Did you mean?Try your search again
Stephen-KarenConn Says: Just south of town, the 178-acre Goliad State Park maintains the 1749 reconstructed Mission Espiritu Santo, and as an interpreted archeological site, the ruins of Mission Nuestra Senora del Rosario. Along with the nearby Presidio La Bahia, it comprises one of North America's...
Stephen-KarenConn Says: This humble reconstructed dwelling marks the birthplace of Gereral Ignacio Zaragoza, the Mexican hero who rallied the rag-tag Mexican army and defeated Napoleon's French forces at Puebla, May 5, 1862, securing Mexico's independence. He is regarded as the father of Cinco de...
Stephen-KarenConn Says: The walled bastion Presidio La Bahia, a National Historic Landmark, is operated by the Catholic Diocese of Victoria, and stands across the San Antonio River from Mission Expiritu Santo. Both were built in 1749, and together they represent one of North America's few surviving...
Stephen-KarenConn Says: We discovered Goliad somewhat by accident, and we fell in love with it at first sight. Walking through the streets of this old town is like taking a stroll through the set of a western movie. Courthouse Square is on the National Register of Historic Places, and many of the...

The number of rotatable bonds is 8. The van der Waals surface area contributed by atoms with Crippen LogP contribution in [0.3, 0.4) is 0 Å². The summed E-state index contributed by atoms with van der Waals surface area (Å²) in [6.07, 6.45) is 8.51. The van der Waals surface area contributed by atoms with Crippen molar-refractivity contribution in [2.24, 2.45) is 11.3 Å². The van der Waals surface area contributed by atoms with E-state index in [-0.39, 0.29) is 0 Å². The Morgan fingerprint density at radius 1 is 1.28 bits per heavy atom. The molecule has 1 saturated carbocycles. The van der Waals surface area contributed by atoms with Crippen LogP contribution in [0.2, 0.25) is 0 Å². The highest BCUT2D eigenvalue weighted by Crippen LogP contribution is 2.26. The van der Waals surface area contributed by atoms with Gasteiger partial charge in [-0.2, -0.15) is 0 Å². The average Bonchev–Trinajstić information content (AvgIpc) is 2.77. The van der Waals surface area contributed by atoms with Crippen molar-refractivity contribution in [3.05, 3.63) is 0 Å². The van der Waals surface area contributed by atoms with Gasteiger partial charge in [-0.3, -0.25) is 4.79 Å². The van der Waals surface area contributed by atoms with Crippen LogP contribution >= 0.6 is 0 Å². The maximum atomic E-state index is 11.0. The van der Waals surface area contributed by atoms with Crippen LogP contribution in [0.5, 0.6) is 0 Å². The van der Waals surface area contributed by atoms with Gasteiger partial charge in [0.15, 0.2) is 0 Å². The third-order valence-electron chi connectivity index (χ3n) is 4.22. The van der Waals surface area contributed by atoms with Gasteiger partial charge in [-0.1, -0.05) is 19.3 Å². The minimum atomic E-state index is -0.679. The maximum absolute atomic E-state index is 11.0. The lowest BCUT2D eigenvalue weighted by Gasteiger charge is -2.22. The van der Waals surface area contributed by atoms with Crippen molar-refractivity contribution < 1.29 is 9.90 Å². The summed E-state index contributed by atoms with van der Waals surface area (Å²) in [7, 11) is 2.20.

"Victims of treachery's brutal stroke,
They died to break the tyrant's yoke."
--from the monument
The battle fought near Coleto Creek in Goliad County on March 19 and 20, 1836, was one of the most significant engagements of the Texas Revolution. It was a strategic victory for the Mexican army, but the infamous aftermath inspired a Texan battle cry in their decisive victory at San Jacinto, just one month later.
Colonel James W. Fannin led his army of 400 men eastward out of the protective walls of Presidio La Bahia on the morning of March 19, 1836. Caught in the open prarie by General Jose Urrea's Mexican troops, the Texans were forced to surrender. On Palm Sunday, March 27, the prisoners were marched out of the presidio and shot. Their dead bodies were partially burned and left on the ground. Almost three months later, Texas troops arrived and gathered the remains which were buried with full military honors.
IN 1914, the State of Texas built a gray-granite monument on thirteen acres donated to mark and preserve the battlefield site. The land became Fannin Battleground State Historical Park in 1965. It is located 9 miles east of Goliad on US-59, then less than one mile south on farm road #2506.
Updated Apr 12, 2004